Lunch Seminar at the Soft Condensed Matter Group
Title: Lipid bilayer fluidity and degree of order regulates small EVs adsorption on model cell membrane
Abstract: Small extracellular vesicles (sEVs, 30-200 nm in diameter) are known to play a pivotal role in the communication between distant cells by delivering biological information throughout the body. To date, many studies have focused on the role of sEVs characteristics such as cell origin, surface composition, and molecular cargo on the resulting uptake by the recipient cell. Yet, a full understanding of the sEV fusion process with recipient cells and in particular the role of cell membrane physical properties on the uptake are still lacking.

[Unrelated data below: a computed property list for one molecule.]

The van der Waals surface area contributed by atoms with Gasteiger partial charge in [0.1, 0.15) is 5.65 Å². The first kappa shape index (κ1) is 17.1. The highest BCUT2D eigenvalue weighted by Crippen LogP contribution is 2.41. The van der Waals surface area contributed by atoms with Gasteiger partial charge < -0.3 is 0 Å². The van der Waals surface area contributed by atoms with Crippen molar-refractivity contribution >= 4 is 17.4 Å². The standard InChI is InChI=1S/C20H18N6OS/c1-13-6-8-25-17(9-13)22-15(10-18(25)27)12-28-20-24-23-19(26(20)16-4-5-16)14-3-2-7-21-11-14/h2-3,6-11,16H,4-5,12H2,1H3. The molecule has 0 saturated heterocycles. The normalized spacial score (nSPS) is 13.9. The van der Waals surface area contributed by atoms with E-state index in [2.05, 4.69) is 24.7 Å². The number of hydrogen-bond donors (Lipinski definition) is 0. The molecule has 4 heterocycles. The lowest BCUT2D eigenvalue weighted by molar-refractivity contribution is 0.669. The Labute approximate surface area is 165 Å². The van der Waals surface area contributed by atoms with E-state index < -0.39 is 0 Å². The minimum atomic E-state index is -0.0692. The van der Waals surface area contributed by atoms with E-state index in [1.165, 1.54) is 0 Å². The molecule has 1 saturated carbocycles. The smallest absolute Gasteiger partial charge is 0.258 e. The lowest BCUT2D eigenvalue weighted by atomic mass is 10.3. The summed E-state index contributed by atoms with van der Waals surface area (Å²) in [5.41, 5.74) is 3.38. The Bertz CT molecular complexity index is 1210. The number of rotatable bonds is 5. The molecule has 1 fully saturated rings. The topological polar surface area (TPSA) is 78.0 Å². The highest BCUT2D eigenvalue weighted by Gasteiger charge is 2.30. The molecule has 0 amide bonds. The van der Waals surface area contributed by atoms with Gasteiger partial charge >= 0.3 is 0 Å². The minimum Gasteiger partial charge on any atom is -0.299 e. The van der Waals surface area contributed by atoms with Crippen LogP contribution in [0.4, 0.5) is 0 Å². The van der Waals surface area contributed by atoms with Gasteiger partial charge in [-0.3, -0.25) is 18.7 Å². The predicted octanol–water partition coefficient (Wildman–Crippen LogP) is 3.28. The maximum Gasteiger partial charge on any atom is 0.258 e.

To tackle this issue, here we isolated sEVs from a cellular model of triple-negative breast cancer and explored their fusion pathway to a range of synthetic planar lipid bilayers featuring a variable percentage of cholesterol, and designed to mimic the formation of ‘raft’-like nanodomains in plasma cell membranes. Using time-resolved Atomic Force Microscopy we were able to track the sEVs interaction with the different model membranes, showing the process to be strongly dependent on the local membrane fluidity. The strongest interaction and fusion is observed over the less fluid regions, with sEVs even able to disrupt ordered domains at sufficiently high cholesterol concentration. Our findings suggest the biophysical characteristics of recipient cell membranes to be crucial for sEVs uptake regulation. Our versatile platform can be extended to feature receptor binders within the sEVs membrane to screen, for instance, drugs designed to block the binding/cell entry of fusogenic proteins of enveloped viruses, as for the spike protein of SARS-CoV-2.